Later during the forum, Radasch was asked where he would have cut the budget this fiscal year. He said he would start with the actual amount of money dispersed, rather than the amount budgeted for some lines. Specifically, he said a third cruiser for the Hallowell Police Department was not necessary because only two officers are using cruisers busy nights. Radasch also suggested that the city shut down heating during the winter at the former fire station on Second Street to reduce the cost of maintaining the property, comparing it to a cottage that his family owns and shuts down for the winter.

Another attendee asked Lapointe if it was viable to make the changes Radasch suggested. He said police officials convinced him a third cruiser was necessary in case one needs to be serviced. He also said he didn’t support turning off the heat to the Second Street fire station because “old buildings go to hell when you turn the heat off.”  Further, Lapointe said that the city struggles with expenditures because its residents would like city services, but has a “limited economic base.”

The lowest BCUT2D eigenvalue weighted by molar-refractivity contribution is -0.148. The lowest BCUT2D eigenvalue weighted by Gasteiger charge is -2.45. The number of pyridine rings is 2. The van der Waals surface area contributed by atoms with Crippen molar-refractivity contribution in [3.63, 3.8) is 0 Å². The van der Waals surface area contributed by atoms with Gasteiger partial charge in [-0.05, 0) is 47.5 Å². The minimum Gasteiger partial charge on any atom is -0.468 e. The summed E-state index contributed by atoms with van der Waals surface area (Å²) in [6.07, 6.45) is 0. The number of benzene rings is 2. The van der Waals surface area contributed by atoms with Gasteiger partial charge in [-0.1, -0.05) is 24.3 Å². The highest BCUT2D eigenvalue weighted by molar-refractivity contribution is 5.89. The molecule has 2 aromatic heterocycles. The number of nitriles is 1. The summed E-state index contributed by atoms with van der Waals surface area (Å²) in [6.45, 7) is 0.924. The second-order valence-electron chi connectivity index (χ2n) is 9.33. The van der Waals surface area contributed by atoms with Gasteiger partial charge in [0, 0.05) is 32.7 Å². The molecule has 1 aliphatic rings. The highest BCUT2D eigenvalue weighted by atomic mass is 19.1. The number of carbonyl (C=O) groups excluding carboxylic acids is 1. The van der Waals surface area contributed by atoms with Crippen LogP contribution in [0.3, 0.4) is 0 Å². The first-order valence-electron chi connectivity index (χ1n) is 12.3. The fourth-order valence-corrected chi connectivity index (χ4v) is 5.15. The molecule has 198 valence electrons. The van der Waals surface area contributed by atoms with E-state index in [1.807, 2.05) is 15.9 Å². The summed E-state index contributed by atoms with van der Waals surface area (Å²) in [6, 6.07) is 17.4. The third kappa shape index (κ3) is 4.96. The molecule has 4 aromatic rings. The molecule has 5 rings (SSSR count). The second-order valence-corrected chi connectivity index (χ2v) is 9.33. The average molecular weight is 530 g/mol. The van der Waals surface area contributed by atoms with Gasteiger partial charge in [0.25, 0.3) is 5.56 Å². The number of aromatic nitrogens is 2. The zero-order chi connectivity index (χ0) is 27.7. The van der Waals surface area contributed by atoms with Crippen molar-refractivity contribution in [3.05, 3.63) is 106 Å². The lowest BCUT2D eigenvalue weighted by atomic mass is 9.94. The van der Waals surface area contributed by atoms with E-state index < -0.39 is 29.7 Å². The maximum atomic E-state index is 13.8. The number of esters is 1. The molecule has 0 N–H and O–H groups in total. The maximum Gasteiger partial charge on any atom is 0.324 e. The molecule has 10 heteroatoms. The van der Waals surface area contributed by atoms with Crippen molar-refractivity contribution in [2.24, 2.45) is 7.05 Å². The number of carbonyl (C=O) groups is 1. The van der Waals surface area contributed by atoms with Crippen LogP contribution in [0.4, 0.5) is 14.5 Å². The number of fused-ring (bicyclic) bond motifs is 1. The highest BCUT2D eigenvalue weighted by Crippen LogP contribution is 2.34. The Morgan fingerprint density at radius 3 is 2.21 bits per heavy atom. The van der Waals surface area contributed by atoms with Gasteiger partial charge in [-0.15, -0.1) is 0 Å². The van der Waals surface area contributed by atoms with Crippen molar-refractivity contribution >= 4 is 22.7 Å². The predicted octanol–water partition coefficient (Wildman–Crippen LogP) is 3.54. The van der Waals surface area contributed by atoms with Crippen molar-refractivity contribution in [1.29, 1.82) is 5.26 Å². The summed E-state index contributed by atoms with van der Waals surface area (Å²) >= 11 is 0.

Lapointe added that the Second Street fire station will be the subject of a study this year that will update estimates on what it would take to rehab the building or convert it for another use. It has been postulated that the building could be a museum or the home of the Hallowell Police Department in the future, but estimates on how much that will cost have not been updated since August 2018. Those estimates were discussed in a memo ahead of the Feb. 11 City Council meeting. Full rehabilitation of the building would cost $336,284, in addition to $220,600 in bond funds used to stabilize the building. For a proposal for the police department to move into the building, it could cost an additional $170,000 to $250,000, according to the memo. The memo also said the city spends about $20,000 a year to maintain the building.

Lapointe said the upcoming study will help councilors make an “informed decision” on the future of the building. He said he wanted to find a way to use the whole building to maximum revenue, adding that the police department could be there, along with the city’s food bank and an apartment on the upper floor could be converted to offices.